Introduction: Plywood Ring Card
Besides wishing a loved one a happy 50th birthday, the following card is also meant to deliver their gift of a diamond ring.
- 4mm Play
- 180 gsm sketching paper
- PVA glue, or something similar
- Yellow paper
- Clear Varnish
- Laser cutter
- Craft knife
- Laser cutter software
This instructable assumes that know how to use the above software
Teachers! Did you use this instructable in your classroom?
Add a Teacher Note to share how you incorporated it into your lesson.
Step 1: Creating the Design (part 1)
- Use a vernier caliper to measure the outer dimensions of your ring.
- Decide on the size of your card (in this instance it started out at 105x147mm).
- Use LibreCAD to create the initial layout. I found that using CAD software simplified the process with respect to creating an accurate cutout for the ring.
- Export the layout to an SVG to edit further in Inkscape.
Step 2: Creating the Design (part 2)
- Now use Inkscape to do the actual design i.e. add images, add text, manipulate the fonts and decide what needs to be cut (red), etched (blue) or engraved (filled black). The text was edited so that no letter had any internal pieces that might fall out as a result of the cutting process. To see what I mean by this, have a look at the SVG file (Happy_birthday_lovely_5826.svg) and see the changes that I made to all closed loops.
- In order to manipulate the text it was converted to paths (Path -> Object to path) and then the individual points manipulated.
- Images that where added where converted to gray scale using Gimp, imported into Inkscape where they where traced (Path -> Trace Pixel Art or Trace Bitmap). They were then cleaned up so as to be suitable for laser-cutting.
Adding the fancy border resulted in my overall dimensions increasing.
Please note that before cutting all of the line thicknesses were changed to 0.001 mm. At this thickness however Inkscape is not able to display the drawing. Therefore while developing the design I worked with the line thicknesses as in the attached drawings, changing them to 0.001 mm just before sending them to the laser cutter.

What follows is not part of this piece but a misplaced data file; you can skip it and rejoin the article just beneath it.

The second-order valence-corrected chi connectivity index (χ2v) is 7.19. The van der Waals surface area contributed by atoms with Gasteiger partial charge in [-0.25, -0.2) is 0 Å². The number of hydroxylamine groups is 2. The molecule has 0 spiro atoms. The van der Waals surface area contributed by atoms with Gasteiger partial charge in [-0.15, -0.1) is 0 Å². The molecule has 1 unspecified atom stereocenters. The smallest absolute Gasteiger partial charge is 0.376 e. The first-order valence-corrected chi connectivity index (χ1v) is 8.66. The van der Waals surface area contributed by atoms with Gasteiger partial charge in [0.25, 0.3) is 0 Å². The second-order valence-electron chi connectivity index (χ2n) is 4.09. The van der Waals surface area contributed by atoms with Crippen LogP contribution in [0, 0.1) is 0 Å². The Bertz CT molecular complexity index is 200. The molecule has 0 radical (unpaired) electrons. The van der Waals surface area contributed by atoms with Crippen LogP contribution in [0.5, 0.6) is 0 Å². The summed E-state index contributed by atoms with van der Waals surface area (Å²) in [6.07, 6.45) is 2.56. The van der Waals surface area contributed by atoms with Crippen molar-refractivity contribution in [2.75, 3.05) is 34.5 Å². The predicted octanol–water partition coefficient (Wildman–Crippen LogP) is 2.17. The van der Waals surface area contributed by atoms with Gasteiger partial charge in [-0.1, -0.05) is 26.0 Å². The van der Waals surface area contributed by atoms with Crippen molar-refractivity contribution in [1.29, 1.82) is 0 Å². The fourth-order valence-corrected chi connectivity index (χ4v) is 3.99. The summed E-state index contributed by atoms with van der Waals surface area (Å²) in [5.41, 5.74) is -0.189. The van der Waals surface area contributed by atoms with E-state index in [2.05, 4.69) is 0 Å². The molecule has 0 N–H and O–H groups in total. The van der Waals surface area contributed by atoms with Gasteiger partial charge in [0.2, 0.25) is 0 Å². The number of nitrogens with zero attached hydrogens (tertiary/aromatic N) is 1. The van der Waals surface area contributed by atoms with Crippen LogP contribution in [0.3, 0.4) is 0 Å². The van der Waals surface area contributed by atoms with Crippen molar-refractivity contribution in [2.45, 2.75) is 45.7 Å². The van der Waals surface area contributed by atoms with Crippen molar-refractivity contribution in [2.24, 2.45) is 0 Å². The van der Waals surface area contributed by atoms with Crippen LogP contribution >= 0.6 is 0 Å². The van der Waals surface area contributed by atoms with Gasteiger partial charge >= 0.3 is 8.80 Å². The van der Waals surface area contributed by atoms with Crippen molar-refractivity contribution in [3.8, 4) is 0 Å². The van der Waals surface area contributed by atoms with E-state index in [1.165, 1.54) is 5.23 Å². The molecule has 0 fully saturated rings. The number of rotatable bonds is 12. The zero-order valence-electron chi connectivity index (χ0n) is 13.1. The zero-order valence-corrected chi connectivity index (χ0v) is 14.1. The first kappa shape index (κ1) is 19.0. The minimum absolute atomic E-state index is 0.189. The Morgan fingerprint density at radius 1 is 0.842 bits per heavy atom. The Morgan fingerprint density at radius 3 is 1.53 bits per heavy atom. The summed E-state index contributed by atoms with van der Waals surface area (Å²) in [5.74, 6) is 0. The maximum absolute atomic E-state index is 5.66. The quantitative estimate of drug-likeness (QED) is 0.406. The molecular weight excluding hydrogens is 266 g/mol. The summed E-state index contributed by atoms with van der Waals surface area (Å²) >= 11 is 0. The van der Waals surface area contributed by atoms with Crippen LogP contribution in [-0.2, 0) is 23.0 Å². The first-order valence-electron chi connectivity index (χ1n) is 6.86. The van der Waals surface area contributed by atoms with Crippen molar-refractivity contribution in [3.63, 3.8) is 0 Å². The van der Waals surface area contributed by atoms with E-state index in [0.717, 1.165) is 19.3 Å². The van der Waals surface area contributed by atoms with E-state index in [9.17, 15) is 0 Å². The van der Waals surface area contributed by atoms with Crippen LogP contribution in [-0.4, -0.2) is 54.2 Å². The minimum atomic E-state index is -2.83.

Step 3: Laser Cutting
The only issue that I had with laser-cutting was that my machine did not appear to allow for etching paper (possibly because paper or card is considered too thin). I therefore only used cutting or engraving on the paper/card. This was done by changing the Card-50-inside-papercard.svg and Card-50-back-papercard.svg as follows:
- Changing all the etching to engraving by removing the fill and and changing the outline colour to black.
- Increasing the line thickness from 0.001 mm to between 0.05 and 0.5mm (it is worth experimenting with these thicknesses to see which works best for you).
- Before engraving the "Made for you" on the back, I removed the red box so that the card outline was not cut for a second time.
With the above in mind, cut the following:
- "Card-50-front-plywood.svg" on the plywood.
- "Card-50-inside-papercard.svg" on the card.
- "Card-50-back-papercard.svg" on the backside of the card.
- "Envelope.svg" on a second piece of card.
Step 4: Creating the Card
- Varnish the plywood.
- Apply glue to the plywood.
- Stick the inner card to the the plywood so that when folded the card is formed. Apply pressure and wait for the glue to dry properly.
- Once folded, use a sharp craft knife to trim any resulting excess card (as it was laser cut you would think that there would not be any need for this but this will not necessarily be the case; there may possibly be 0.5 mm excess as a result of the different burn characteristics of paper and plywood or as a result of not folding the card 100% accurately).
- Add any extra decoration e.g. a yellow corner or "made with love" tag.
Step 5: Creating the Envelope
Fold the envelop along the lines shown as green in the SVG file, applying glue to the relevant sides so as to hold it all together. As the card is just over 4mm thick, the envelope needs to be glued such that it forms a bit of a pouch and does not land up being flat like a traditional envelope.
One issue that I did have was that the laser cutting process produced ugly flash backs on the underside of the card. I seem to be able to minimise this by lying two pieces of card on top of each other when cutting the envelope.
Step 6: Final Touches
Write your message and then use the string to thread the ring to the card. Finish off by sealing the card using a wax seal and some yellow sealing wax.
Threading the paper tongue through the double slip proved to be challenging. In order to get this right I cut a piece of card 1 cm wide and pushed it through the slits. I then managed to thread the tongue through by sliding it over the top of this 1cm wide piece.
I did try and make my own seal using a design that I cut on the laser cutter but when it came to applying the seal the whole process failed. I therefore resorted to purchasing the seal and wax from an online shop.